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Nuanced Demand Picture Unfolding in Middle East

Growth in Pakistan tempers change driven by Egypt

Whilst the overall number of cargoes delivered by Sunday midnight is looking to remain stable week-on-week as well as year-on-year, the actual volumes delivered will lag behind both those of the previous week (7.6%) and year-on-year (-14.3%), our LNG Market Tracker data for this week to Sunday indicates.

The key to that development is found in Egypt.

Egypt’s return as exporter is tipping the scale

Eni’s discovery of the Egyptian Zohr offshore gas field in 2015 and subsequent swift development has had a significant effect on overall Middle Eastern LNG demand. Eni’s figures show the field achieved production growth to 2.7 bcf/d in August, growth which helped free up gas produced from the West Delta Deep Marine Development for export.

This has allowed Egypt to re-enter the LNG market as a net LNG exporter via its Idku plant notwithstanding seasonally high domestic summer demand that has whittled exports down to one cargo in September. 

Idku has seen the number of shipped cargoes rise from 21 cargoes in 2018 to 36 in the year to October, our LNG Market Tracker data shows. Notably, the plant sent out an additional cargo on 30 August via the Cadiz Knutsen, though this was a domestic shipment to Ain Sokhna.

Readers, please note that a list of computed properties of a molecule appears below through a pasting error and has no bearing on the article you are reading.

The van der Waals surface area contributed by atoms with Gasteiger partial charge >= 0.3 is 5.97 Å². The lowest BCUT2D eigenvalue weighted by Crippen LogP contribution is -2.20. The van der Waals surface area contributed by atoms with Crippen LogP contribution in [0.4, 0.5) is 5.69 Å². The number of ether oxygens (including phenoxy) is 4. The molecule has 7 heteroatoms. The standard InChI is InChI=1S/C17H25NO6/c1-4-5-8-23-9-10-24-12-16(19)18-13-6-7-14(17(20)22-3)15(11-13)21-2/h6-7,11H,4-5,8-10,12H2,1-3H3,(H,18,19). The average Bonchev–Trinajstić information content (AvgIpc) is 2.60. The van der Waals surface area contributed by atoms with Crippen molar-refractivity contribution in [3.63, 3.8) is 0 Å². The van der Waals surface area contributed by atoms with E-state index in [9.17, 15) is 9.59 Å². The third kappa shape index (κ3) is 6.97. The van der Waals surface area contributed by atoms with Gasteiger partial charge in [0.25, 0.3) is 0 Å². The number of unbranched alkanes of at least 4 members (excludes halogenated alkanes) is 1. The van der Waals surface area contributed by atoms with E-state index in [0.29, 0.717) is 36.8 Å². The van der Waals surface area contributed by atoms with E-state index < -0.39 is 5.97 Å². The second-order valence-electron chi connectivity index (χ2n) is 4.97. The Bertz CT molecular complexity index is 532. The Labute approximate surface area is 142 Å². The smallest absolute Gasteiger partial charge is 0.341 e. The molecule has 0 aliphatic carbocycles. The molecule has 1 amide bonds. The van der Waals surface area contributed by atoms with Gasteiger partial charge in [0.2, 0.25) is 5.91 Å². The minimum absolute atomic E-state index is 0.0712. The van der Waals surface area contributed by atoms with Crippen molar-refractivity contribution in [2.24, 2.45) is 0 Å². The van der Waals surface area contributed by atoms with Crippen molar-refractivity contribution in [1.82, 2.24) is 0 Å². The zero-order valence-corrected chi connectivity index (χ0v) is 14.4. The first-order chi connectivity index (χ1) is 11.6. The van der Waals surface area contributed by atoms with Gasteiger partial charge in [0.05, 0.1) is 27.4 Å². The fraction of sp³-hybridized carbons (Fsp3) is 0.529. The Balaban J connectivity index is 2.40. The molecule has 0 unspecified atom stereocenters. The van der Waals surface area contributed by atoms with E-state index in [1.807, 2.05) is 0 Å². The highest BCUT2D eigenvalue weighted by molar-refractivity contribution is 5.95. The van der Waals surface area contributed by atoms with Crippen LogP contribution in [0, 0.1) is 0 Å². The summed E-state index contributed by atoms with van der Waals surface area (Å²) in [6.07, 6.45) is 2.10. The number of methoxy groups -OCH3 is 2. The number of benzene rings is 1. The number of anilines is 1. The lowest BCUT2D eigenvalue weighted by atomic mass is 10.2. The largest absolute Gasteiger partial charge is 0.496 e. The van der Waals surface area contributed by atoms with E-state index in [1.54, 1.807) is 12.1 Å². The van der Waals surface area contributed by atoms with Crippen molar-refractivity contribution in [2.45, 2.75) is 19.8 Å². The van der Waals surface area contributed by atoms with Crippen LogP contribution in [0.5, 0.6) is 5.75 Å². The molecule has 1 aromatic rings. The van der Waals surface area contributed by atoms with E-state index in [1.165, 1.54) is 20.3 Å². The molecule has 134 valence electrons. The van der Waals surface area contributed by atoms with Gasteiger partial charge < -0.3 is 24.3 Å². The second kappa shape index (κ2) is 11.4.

Knock-on effects on regional demand

As a result, the region’s demand picture this year is missing 36 cargoes that were received by the Ain Sokhna terminal between January and early October last year.

Moreover, Egypt’s gas developments are also impacting Jordan, which has seen the number of cargoes delivered to the Aqaba LNG terminal fall by 83% year-on-year since January. The reason is not a sudden drop in Jordanian energy demand but the resumption of Egyptian gas exports to the country via the Arab Gas Pipeline. The pipeline suffered a series of sabotage attacks in 2011, which led to the commissioning of the Aqaba LNG facility.

Pakistan and Dubai demand slows overall decline, leaving a nuanced picture

The fall in demand could have been much more significant but for robust demand growth in Pakistan. Although the UAE and Israel have also increased offtakes significantly by 78% and 30% year-on-year since January, these took place from relatively low bases. In contrast, Pakistan’s increase of 32.5% represent more than 4mmt over the same period, thus compensating to a large extent for the decline in Egyptian LNG demand.

The Middle Eastern LNG demand picture is thus likely to continue a nuanced development, with importers such as Pakistan likely to continue on an LNG growth path whilst those with domestic resources and pipeline connectivity continuing to reduce offtakes.

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